• Second, customers may be wary of escalating risk. Just as Autonomy had to reassure Verity search system users after that buy out, Microsoft will have to keep Fast Search’s more than 2,000 customers in the fold. The loss of some key accounts as a result of the deal will consume additional sales and marketing resources, thus adding to the cost of the acquisition. Companies like Autonomy and Endeca will be quick to make an attempt to win some of Fast Search’s more lucrative accounts such as its deal with Reed Elsevier for the SCIRUS service. Upstarts like Exalead, ISYS Search Software, Siderean, and others will also seek to provide a seamless replacement for the Fast Search solution. Other customers will be content to use an existing Fast Search system, worrying about changes when they occur. The search sector is about to get much more interesting and fast, pun intended.
  • Third, investors react to the news of $1.2 billion changing hands in predictable ways. I look for more interest in companies in the search sector. I can also envision the acquisition of Autonomy by a larger firm. In fact, looking forward 12 months, I see a series of shifts in the search landscape. There will be more search interest by the superplatforms such as Google, IBM, Oracle, and other enterprise software vendors. These large firms will want to expand their share of the Fortune 1000 market and capture an increasing share of the small- and mid-sized market. Upstarts ranging from Paris-based Exalead to the almost-unknown Tesuji in Hungary. My list of “behind the firewall search” vendors numbers more than 50 companies, excluding specialist firms that offer specialized “snap ins” for content processing.
  • Lastly, I think further consolidation in search will take place in 2008 and 2009. In the midst of these buy outs, customers will vote with their dollars to create some new winners in “behind the firewall” search. I will offer some thoughts on these in a future write up.


31 Responses to “Thoughts on Microsoft Buying Fast Search & Transfer”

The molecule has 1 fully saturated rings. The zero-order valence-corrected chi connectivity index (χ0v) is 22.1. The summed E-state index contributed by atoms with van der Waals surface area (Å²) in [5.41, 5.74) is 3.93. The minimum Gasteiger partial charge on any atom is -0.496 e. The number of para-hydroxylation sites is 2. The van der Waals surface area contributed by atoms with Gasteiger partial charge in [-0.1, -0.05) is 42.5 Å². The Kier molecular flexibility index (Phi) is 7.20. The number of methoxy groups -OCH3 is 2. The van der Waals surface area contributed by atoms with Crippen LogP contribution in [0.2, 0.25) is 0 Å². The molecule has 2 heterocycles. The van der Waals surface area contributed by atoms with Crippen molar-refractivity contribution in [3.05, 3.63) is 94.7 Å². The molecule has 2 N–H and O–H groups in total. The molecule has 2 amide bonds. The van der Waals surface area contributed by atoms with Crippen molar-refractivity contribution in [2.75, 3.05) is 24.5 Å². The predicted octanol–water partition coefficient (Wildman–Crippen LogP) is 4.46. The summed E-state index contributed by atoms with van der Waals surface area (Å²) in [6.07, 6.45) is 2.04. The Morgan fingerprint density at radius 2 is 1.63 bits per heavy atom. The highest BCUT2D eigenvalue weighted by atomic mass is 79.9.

1. John Kane on January 9th, 2008 3:11 am

    While Enterprise Search is complex by design, users and business decsion makers, think it is simple (the google effect), and I do agree that the ES marketplace is about to get much more interesting and fast (pun intended 😉 and who knows there may be more “up-starts” in the bag than you’ve listed above.. Time will tell who and when will win this most interesting competition! “May you live in interesting times” –

    John T. Kane
    Search Evangelist, IntelliSearch

  2. Seth Grimes on January 14th, 2008 10:09 am

    Stephen, here’s my “rest of the story” take:

  3. The Microsoft Yahoo Fiasco: Impact on SharePoint and Web Search : Beyond Search on May 5th, 2008 1:45 pm

    […] is what it is. I have commented on the long slog this acquisition represents elsewhere. An early January 2008 post provides a glimpse of the complexity that is ESP (that’s enterprise search platform, not […]

  4. Fast Cash, Faster Crash : Beyond Search on July 4th, 2008 8:17 am

    […] Thoughts on Microsoft Buying Fast Search & Transfer : Beyond Search […]

  5. Miley-Cyrus-Fan on August 1st, 2008 1:59 pm

    Thank you so much, usefull +1

  6. Stephen E. Arnold on August 1st, 2008 9:52 pm

    I had to ask my wife who Miley Cyrus was. I’m not sure I understand her role in search and content processing. I am delighted you find some of the information of interest. Please, remember that I often write about really old topics; for example, Microsoft’s architecture in 1999.

    Stephen Arnold, August 1, 2008

  7. Etiketer on August 4th, 2008 5:23 am

    Thanks! Really interesting. I wish i could spend my time on writing articles…just have no time for it.

  8. Anna9 on August 4th, 2008 11:08 am

    Yes, great job. 🙂 Interesting indeed.

  9. Stephen E. Arnold on August 4th, 2008 5:17 pm

    Hi, Anna,

    Ah, a positive comment. You are paddling against the current, but I appreciate your time and good words.

    Stephen Arnold, August 4, 2008

  10. Stephen E. Arnold on August 4th, 2008 5:22 pm


    You may want to look at the disclaimer for this Web log. I don’t write original material for this Web log. I am recycling old information and putting snippets in the Web log that will not be in my new for fee studies. With regard to your wish to have time to write, maybe you should look for short cuts similar to mine. Failing that, you may want to keep in mind that in the consulting biz, setting priorities defines [a] the person’s discipline and [b] the person’s values. Ergo: no writing, writing is not valuable or the discipline intrudes on other priorities.

    Stephen Arnold, August 4, 2008

  11. Preadorkpooma on October 19th, 2008 3:37 am

    Hi people!
    The interesting name of a site –
    I at night 7 hours
    sat in the Internet So I have found your site 🙂
    The interesting site but does not suffice several sections!
    However this section is very necessary!
    Best wishes for you!
    Forgive I is drunk :))